Wills and Estates

A Will can be described as a declaration of what a person wishes to have happen to his/her property after death. It determines not only what happens to the assets, but also what happens to his/her remains and to the welfare of his/her children. 

It can thus be described as a written document executed by a testator (the person executing the Will), setting out his/her specific instructions following death.

Not only is a Will important for the sake of specifying what happens to a person’s estate, it is also how his/her wishes are undertaken in respect of what happens to the minor children.

As a result, many people who have minor children (or expect to have children in the near future), may execute a Will which incorporates a provision directing who shall be the legal guardian of a minor child, as well as the fact that a trust is to be established for the benefit of the children (to ensure their upbringing is maintained, inclusive of schooling and living expenses). These kinds of trusts may fall away once the children reach the age of majority, after which they will receive the balance of the benefits due to them under the Will.

Accordingly, should a person fail or neglect to execute a Will, their estate will be distributed, not according to their directions or intent, but according to the provisions of the Intestate Succession Act (No. 81 of 1987).

The Intestate Succession Act is biased in favour of a surviving spouse, children and direct bloodline. This may result in benefits being awarded to a beneficiary who the testator disliked, and who would not have normally been a beneficiary in a Will, or perhaps receiving more than was intended.

In the case of small estates (where the assets are valued at less than R 125 000.00), the Intestate Succession Act is biased in favour of the spouse only, as according to the Act, a surviving spouse shall inherit either R 125 000.00 or a child’s share (whichever is the greater). Therefore, if the estate is only worth R 125 000.00, the surviving spouse will inherit everything, thereby disinheriting the children of the deceased.

What role does a person’s culture play?

Although the drafting of a Will is commonplace in western society, it remains largely an untouched subject in the larger black communities.  There are various reasons why people in the black community do not want to execute Wills, and the major factor is due to the cultural aspect involved, of which many people feel much pride for.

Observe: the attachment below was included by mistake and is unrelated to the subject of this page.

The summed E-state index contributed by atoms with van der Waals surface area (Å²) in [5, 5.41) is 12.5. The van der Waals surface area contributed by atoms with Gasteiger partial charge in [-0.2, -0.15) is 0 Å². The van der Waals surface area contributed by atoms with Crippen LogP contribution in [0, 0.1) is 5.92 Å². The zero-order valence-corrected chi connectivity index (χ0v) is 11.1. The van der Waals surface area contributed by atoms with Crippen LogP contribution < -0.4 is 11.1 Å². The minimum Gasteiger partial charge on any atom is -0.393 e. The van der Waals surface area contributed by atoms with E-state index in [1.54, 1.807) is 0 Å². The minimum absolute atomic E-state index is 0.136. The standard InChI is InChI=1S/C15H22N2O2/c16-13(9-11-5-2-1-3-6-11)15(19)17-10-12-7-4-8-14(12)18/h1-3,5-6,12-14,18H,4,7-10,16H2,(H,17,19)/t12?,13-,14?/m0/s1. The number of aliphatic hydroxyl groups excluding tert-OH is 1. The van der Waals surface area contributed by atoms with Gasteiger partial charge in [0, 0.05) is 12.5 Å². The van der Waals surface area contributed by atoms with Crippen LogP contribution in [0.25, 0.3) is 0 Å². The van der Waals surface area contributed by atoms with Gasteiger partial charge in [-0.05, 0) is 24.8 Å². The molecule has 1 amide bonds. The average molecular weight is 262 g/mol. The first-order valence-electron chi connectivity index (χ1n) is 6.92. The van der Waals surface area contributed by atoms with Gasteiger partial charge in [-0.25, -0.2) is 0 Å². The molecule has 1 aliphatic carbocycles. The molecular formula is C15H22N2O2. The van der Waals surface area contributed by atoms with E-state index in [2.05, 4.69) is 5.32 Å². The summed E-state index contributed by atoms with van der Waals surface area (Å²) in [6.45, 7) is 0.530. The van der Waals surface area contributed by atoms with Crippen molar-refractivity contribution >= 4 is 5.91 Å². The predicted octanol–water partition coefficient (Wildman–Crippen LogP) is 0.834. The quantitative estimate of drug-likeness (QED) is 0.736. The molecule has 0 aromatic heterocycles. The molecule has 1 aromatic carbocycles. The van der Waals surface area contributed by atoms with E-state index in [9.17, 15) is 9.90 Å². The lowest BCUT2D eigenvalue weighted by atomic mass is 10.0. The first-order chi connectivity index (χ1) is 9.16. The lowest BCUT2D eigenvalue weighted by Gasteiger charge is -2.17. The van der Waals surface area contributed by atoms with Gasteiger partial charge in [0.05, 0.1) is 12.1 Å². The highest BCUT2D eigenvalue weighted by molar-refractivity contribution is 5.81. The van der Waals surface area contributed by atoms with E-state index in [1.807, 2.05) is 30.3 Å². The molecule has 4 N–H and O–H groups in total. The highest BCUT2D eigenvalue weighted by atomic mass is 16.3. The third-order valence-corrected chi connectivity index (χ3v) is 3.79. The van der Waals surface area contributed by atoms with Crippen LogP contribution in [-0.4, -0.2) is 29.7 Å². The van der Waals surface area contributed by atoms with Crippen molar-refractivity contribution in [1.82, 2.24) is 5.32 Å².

Dr Ruby Zauka, a lecturer in applied language studies at NMMU, stated that although Wills were important for settling possible family disputes, they remained rare in black communities where traditional customs took preference.

Accordingly in many instances, one family member is placed in line to inherit everything (as in South African Customary Law), and takes on the responsibility of ensuring that the deceased’s beneficiaries and family members are looked after.

This person is thus conferred fiduciary duties, meaning an ethical relationship of confidence or trust regarding the management of money or property for the benefit of the intended beneficiaries.

The problem with this is that people are only human and/or have differing values and morals. This can lead to the squandering of assets while the family face losing precious monetary support.

What happens in cases where no Will was executed?

If no Will has been executed, the Intestate Succession Act governs how the estate is administered and how the assets will devolve. Thus leading to a possible conflict of the intention of the testator and fighting between the family.

This also means that the testator has not indicated what is to happen to the minor children, in terms of appointing a legal guardian.  This may result in one party being forced to make a formal application to the High Court for the appointment of a legal guardian – the costs of which can exceed R 60 000.00.

Another problem that may arise where no Will has been executed is where step children are involved.  In the event a married couple have children from a previous marriage or relationship, if one party dies and their estate is a small estate, the survivor will inherit everything.  If the survivor then dies, the children of the first dying will be disinherited as the children of the survivor will inherit everything.

How does one draw up a Will?

A Will is a serious and vital document and should only be drafted by a skilled professional.

A person can execute their own Will, however this is never recommended.  After all, just because you can cut someone open with a knife, does not make you a surgeon.

A professional can draw a Will according to a person’s individual needs, and give sound advice as well. This will ensure that all vital and necessary provisions are included, many of which may never have crossed your mind.

I suggest that a person approach an attorney who has experience in the drafting of Wills and the administration of deceased estates.  I also suggest appointing an attorney as the Executor, as this will allow your family to grieve and also ensure that the estate will be administered correctly, and under the watchful eye of the Master of the High Court.

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